3
$\begingroup$

I would clarify that the drones I refer to are UAVs that were piloted using a control station. I know many military projects include such capabilities but I want to know how pilots work on such supersonic UAVs and fly at such high speeds. I read that it was an alternative to the high risks of piloting and training a supersonic aircraft pilot, but I'm curious about such projects and how they fly at such high speeds and how they know when they're in control and when do they know that these crafts are out of control.

$\endgroup$
  • 2
    $\begingroup$ There are not any currently public supersonic remotely piloted aircraft $\endgroup$ – tmptplayer Oct 24 '18 at 6:19
  • 2
    $\begingroup$ The fastest is probably the QF-16. I have no idea about what engineering makes that happen though. $\endgroup$ – kevin Oct 24 '18 at 8:30
  • 3
    $\begingroup$ This is great fodder for the drone.se (area51.stackexchange.com/proposals/119178/drone) site proposal. $\endgroup$ – ifconfig Oct 24 '18 at 14:38
  • $\begingroup$ This question is a contradiction. Drones are, by very definition, unpiloted $\endgroup$ – Carlo Felicione Oct 25 '18 at 14:45
  • $\begingroup$ @CarloFelicione by definition, yes, but in common usage, most people don't differentiate. I work professionally in the UAV/Drone field and they're generally interchangeable, potentially because all drones nowadays also have the ability to be piloted if need be. $\endgroup$ – M28 Oct 25 '18 at 14:49
7
$\begingroup$

The question of the "fastest drone" is not entirely answerable, since whatever answer I give, I'm sure the United States military has a secret drone that goes twice the speed that we have no idea about. I will however put forth the Lockheed D-21 as one of the fastest piloted drones. It tops out at 2,500mph, and was used as a high altitude aerial reconnaissance UAV.

Lockheed D-21

On the other hand, one of the workhorses of the US Air Force is the Global Hawk, a surveillance drone that travels at 400mph.

RQ-4 Global Hawk

Regardless of which one you are flying, the speed of communication is the same. Radio transmissions travel close to, or at, the speed of light. That's roughly 670,616,629mph. That's enough to go around the earth more than seven times per second. Due to this, you have near instantaneous feedback from the drones sensors, and near instantaneous control. Yes, things happen faster at 2,500mph, but it is still very controllable.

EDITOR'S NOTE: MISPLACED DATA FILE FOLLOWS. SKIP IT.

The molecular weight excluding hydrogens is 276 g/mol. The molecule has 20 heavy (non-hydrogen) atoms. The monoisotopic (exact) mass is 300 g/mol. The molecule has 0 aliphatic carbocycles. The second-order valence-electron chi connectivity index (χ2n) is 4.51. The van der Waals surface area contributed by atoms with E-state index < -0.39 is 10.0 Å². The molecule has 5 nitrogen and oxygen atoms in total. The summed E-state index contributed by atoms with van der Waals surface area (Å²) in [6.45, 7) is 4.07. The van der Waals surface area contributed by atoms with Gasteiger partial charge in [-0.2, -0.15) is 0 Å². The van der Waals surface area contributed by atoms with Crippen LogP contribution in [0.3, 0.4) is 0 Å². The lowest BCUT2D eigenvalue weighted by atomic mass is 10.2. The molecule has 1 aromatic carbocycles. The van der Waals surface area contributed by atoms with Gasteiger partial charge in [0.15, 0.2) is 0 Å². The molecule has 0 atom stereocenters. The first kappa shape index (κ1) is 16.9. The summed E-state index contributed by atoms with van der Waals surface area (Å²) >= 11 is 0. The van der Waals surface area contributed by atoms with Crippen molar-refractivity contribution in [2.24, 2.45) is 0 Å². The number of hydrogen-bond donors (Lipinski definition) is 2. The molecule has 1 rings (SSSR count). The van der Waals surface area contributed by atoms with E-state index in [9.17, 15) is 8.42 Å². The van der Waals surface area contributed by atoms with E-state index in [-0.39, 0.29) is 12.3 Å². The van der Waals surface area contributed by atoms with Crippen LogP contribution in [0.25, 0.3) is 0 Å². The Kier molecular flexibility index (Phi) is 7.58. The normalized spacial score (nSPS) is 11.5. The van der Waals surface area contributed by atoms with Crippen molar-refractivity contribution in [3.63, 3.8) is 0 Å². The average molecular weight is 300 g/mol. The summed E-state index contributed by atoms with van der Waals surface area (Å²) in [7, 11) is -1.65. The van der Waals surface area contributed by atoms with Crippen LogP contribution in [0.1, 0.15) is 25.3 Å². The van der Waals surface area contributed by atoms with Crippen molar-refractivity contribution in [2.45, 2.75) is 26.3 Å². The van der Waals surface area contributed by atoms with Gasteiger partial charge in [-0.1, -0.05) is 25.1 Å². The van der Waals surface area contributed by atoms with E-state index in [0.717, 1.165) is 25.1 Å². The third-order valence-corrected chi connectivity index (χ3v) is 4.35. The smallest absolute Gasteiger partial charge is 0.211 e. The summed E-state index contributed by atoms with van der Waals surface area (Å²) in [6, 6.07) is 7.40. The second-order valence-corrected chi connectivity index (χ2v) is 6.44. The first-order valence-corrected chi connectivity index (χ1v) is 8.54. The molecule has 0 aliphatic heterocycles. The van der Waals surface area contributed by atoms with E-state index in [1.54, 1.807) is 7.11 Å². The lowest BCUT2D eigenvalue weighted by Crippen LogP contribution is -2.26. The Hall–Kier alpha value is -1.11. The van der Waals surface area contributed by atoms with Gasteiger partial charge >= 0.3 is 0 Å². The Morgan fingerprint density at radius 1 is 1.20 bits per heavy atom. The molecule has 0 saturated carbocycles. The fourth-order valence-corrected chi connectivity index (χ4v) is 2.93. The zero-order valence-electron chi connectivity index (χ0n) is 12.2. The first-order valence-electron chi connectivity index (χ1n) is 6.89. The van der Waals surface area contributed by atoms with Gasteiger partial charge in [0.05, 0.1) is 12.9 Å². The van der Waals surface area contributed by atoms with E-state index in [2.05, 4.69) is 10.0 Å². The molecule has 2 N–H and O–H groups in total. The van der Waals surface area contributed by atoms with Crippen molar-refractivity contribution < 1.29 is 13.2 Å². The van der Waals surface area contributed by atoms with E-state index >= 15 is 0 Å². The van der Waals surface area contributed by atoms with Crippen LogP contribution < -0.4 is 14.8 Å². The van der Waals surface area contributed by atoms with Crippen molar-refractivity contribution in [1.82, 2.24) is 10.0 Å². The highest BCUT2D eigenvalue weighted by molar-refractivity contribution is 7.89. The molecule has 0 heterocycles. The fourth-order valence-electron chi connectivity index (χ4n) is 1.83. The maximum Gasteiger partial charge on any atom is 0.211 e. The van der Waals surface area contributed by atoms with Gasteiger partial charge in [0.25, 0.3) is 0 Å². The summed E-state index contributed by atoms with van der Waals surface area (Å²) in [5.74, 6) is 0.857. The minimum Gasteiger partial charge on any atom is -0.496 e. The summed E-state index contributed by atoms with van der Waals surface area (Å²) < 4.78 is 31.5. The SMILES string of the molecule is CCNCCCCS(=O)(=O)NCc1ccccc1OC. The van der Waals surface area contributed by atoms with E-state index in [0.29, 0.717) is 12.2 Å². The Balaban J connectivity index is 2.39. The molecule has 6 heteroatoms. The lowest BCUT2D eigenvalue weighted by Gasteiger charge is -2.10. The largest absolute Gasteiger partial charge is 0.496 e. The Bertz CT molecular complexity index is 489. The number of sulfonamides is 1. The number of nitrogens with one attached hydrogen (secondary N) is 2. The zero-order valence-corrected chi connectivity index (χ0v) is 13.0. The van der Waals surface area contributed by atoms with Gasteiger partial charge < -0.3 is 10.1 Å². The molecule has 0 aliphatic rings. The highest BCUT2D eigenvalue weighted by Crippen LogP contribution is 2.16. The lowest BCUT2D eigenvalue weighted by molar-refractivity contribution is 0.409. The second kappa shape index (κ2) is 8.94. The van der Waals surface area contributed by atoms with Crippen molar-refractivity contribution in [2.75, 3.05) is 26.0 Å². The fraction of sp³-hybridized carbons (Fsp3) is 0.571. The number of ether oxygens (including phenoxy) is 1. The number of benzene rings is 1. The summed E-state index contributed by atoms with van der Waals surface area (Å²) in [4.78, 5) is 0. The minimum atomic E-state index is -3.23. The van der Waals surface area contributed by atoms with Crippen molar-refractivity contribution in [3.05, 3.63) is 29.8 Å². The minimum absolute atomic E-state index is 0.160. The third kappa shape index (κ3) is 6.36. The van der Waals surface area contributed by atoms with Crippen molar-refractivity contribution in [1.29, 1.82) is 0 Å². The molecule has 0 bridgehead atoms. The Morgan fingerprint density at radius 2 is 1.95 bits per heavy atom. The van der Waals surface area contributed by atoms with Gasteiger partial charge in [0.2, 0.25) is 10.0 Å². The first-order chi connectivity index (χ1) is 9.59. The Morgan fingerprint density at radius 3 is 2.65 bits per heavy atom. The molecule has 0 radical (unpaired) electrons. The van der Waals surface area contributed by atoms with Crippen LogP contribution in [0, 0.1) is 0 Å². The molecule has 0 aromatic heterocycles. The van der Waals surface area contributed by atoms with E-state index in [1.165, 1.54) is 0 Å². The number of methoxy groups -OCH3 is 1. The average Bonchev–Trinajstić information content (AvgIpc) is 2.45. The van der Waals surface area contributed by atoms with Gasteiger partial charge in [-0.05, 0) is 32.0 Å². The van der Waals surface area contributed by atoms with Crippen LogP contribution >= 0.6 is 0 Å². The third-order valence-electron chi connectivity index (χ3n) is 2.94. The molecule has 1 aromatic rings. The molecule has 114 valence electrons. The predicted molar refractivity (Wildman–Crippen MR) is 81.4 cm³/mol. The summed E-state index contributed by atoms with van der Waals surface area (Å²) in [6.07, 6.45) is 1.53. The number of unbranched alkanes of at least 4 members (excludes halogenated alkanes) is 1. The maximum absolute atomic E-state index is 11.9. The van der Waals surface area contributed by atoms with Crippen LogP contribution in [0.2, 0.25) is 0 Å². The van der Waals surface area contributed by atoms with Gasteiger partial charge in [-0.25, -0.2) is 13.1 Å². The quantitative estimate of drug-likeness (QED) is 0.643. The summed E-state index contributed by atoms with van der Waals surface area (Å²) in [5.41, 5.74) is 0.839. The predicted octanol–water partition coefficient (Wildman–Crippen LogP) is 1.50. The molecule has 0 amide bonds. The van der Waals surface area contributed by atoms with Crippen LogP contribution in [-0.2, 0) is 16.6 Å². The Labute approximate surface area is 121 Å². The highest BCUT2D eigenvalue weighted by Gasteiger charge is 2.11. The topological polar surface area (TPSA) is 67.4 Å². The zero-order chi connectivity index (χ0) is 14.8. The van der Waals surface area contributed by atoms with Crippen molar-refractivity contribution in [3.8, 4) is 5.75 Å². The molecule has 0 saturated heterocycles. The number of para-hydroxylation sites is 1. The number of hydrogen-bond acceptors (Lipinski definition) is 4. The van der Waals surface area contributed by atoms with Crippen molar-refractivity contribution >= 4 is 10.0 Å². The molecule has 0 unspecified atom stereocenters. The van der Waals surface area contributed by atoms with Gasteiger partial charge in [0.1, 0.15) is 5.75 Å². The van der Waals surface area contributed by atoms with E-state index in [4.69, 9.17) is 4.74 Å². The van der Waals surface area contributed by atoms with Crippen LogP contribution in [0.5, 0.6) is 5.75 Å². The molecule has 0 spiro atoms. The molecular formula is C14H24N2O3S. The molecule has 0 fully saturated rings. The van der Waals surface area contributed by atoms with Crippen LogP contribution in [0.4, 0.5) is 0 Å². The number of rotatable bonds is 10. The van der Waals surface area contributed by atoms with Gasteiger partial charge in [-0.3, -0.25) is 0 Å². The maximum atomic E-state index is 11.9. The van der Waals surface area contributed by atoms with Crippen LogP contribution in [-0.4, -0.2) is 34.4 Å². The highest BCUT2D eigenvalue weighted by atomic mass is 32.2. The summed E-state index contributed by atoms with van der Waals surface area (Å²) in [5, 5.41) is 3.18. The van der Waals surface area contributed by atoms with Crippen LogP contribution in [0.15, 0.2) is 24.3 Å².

Beyond the fact that lag is a non-existent problem, take a look at the control stations these guys use.

MQ-9 Reaper Control Station

Due to the fact that they are on the ground which has no meaningful weight limitations, they can equip themselves with a ton of equipment, information, and controls that they would not otherwise have on an aircraft. A few items shown on their screens are sensor feedback for avionics, navigational data, and mission data. With all of these, you really have no human-based excuse for a trained pilot to "lose control" of their aircraft, excluding instances where their transmission may be jammed by a hostile actor. In this situation, the drone has an automatic "Return To Base" function that activates after you have lost control of the drone for a set amount of time.

$\endgroup$
  • 1
    $\begingroup$ To say that "lag is a non-existent problem" is extremely optimistic. Speed of light is only one factor here. For digital video, you can't have a delay less than at least one frame at encoding and another at decoding (and yet another at display), and that's already noticeable. In practice it's multiplies of that. Plus you'll need to re-translate the signal via satellites in many cases, and that also adds some lag. $\endgroup$ – Zeus Oct 26 '18 at 0:29
  • $\begingroup$ @Zeus So I've actually had the fortunate opportunity to fly some of these badboys. From the information I was given, the delay was well below a single second, and it seemed like even less. I meant "non-existent", in that it does not have any effect on the operation of the aircraft. Such a small delay would only affect operation in very close quarters dogfighting, which requires lightning like reflexes. And I think it's fairly safe to say that there's no interest in dogfighting drones, as the modern age has come to rely more on missiles and engagements from a distance. $\endgroup$ – M28 Oct 26 '18 at 13:42
  • $\begingroup$ Is Lockheed D-21 actually "piloted"? I am under impression that it just flies pre-programmed path on its own. $\endgroup$ – h22 Oct 26 '18 at 16:52
  • $\begingroup$ Well, for 'normal' airplanes a 0.1 s delay is considered significant and can cause pilot-induced oscillations in certain cases. 0.2 s is really bad and makes flying difficult (when precise control is needed). Did you fly it as a pilot-in-the-loop, with full control like a normal airplane, including landings? My understanding of such systems was that the pilot only provides 'guidance' (even if using a traditional stick), while the control system (autopilot) closes the inner loop. $\endgroup$ – Zeus Oct 29 '18 at 4:12

Your Answer

By clicking “Post Your Answer”, you agree to our terms of service, privacy policy and cookie policy

Not the answer you're looking for? Browse other questions tagged or ask your own question.